Contemporary Tamboerskloof Home

WORDS Amelia Brown IMAGES Niel Vosloo and Jan Ras

Light is the consummate sculptor in this contemporary inner-city Tamboerskloof sanctuary.

Light is a free building material. It’s a phrase that’s stuck with architect Renato Graca of GSquared Architects ever since university. “The correct and clever use of openings has the potential to give you endless joy,” he says as we stand in the kitchen, reverently looking up at Table Mountain. This view was something of a surprise to owner Bradley van den Berg, not because he didn’t know it was there, but because it had been concealed behind an unbroken wall in the original property.

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It was only when the walls came down that he could fully appreciate the position of the plot. And in the end, to make way for the two double-volume barn-shaped buildings connected by a double-storey box, the original property had to be razed, barring the front and back boundary walls. Building above the garages on what is essentially the first floor was something of a challenge, but it is this perch that affords a prized elevated view down into the city and across the bay. Beyond letting in an abundance of light, the smart positioning of the home’s apertures performs something of a miracle in dense city living: They reveal the view and glimpses of greenery and direct the gaze so that the neighbouring properties are all but forgotten and privacy is maximised.

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The design of both the upstairs and downstairs spaces encourage you to open the doors wide and draws you out to take in the views.

You enter through the west barn – the “living” wing – which contains the kitchen and dining area and opens onto the back courtyard. On the opposite side, the east barn holds the three bedrooms, each with en-suites, and downstairs guest bathroom. The living and sleeping quarters are separated by the central entertaining “box”, which opens up onto the veranda, pool and garden in front, and courtyard in the back, and is punctuated by the wonderful soft-serve spiral staircase.

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Both the couch and the coffee table are from Tonic Design.

While the exterior is sharp and linear, the internal structure features unexpected curves. Evolving light throughout the day and a monochrome palette help to emphasise the interior architecture, and create an amazing canvas for Bradley’s collection of art and design. He did the interior design himself, choosing all of the finishes and even getting involved in their execution. In addition to natural light, he paid careful attention to the artificial lighting, ensuring layered illumination and fittings that add to the overall aesthetic.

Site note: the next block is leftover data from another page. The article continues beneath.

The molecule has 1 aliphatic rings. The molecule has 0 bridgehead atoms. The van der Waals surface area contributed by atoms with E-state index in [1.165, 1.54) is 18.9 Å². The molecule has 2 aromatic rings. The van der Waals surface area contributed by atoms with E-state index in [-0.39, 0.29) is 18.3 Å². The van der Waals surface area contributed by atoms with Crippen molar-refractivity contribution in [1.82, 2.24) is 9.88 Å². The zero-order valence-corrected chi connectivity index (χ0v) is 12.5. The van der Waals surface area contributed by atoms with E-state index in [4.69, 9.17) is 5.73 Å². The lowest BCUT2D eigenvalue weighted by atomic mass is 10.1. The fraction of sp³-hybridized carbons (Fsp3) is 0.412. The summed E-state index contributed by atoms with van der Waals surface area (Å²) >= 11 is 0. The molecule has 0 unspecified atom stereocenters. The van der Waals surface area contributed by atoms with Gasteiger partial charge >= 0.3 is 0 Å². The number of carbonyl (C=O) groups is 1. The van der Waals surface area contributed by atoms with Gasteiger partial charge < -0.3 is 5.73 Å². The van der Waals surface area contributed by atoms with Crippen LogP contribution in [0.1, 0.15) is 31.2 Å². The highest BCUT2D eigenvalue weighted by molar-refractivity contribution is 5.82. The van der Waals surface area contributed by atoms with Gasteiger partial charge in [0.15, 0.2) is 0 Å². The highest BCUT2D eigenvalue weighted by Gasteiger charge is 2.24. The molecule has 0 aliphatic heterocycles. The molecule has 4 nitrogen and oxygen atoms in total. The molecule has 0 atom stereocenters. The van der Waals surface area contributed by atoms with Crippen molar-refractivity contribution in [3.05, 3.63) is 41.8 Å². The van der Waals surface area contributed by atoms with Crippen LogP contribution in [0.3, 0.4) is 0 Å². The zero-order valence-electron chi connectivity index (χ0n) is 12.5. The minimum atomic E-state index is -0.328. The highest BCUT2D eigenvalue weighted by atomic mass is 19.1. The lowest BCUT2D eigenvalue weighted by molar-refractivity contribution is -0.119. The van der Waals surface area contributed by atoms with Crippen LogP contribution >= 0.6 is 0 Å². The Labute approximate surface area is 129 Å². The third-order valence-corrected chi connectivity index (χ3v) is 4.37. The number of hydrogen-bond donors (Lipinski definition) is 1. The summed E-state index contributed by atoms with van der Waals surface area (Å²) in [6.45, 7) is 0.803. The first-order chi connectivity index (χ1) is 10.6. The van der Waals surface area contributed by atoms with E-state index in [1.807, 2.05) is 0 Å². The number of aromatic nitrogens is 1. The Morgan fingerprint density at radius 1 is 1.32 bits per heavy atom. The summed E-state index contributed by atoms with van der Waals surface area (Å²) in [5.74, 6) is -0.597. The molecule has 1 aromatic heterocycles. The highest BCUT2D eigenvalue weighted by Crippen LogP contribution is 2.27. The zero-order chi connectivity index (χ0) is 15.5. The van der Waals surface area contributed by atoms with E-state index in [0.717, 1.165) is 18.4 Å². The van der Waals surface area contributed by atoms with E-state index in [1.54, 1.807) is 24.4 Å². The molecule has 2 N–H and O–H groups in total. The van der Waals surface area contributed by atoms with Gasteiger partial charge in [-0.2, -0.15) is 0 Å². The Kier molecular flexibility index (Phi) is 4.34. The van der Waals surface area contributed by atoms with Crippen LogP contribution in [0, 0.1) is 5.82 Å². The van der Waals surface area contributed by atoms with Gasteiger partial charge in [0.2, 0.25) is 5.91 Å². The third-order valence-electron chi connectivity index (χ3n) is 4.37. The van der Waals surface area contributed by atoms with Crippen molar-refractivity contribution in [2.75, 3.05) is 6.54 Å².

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The aircon and ducting are cleverly concealed behind the timber louvres – curved intentionally, says Renato, to have a dialogue with the stairs. Running in parallel to the kitchen, it also contains the scullery and laundry. Exposed concrete helped maximise the ceiling height, with the bulkheads concealing wiring.

Influenced by a creative family, Bradley has been immersed in design professionally for close to two decades, having been involved in broadcasting and creating a myriad of successful productions. His astuteness at spotting opportunity and talent has been an asset not just in his career, but in his savvy property history and his discerning investment pieces – he’s been a long-time supporter of James Mudge, Gregor Jenkin, Laurie Wiid van Heerden and Tonic Design. This passion for real estate started young – this is his seventh property – but more than shrewd investments, he emphasises that these have all been homes first and foremost, each one allowing him to experience a new part of the city, and express and hone his design personality. As an executive producer juggling multiple projects, Bradley travels frequently so it’s essential for his home to be a sanctuary for him and his partner and their family of beloved cats and dogs. He has amassed his collection over decades, across continents, attending design shows, hunting down sales and forgoing clothes to lug back pieces in his luggage. Every piece holds a story.

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And just as the changing light affects the home’s structure, turning the stairs into a sculpture, so Bradley takes great pleasure in rotating his much-loved collections.“With a mostly monochrome interior, the colour comes from the things that I can change,” he explains. And the other source of colour is from the profusion of plants, another passion of Bradley’s, also amassed over years. They thrive in this greenhouse atmosphere helping to reinforce that sense of healing refuge and inviting a connection to the garden that those cleverly positioned windows and doors allow in.

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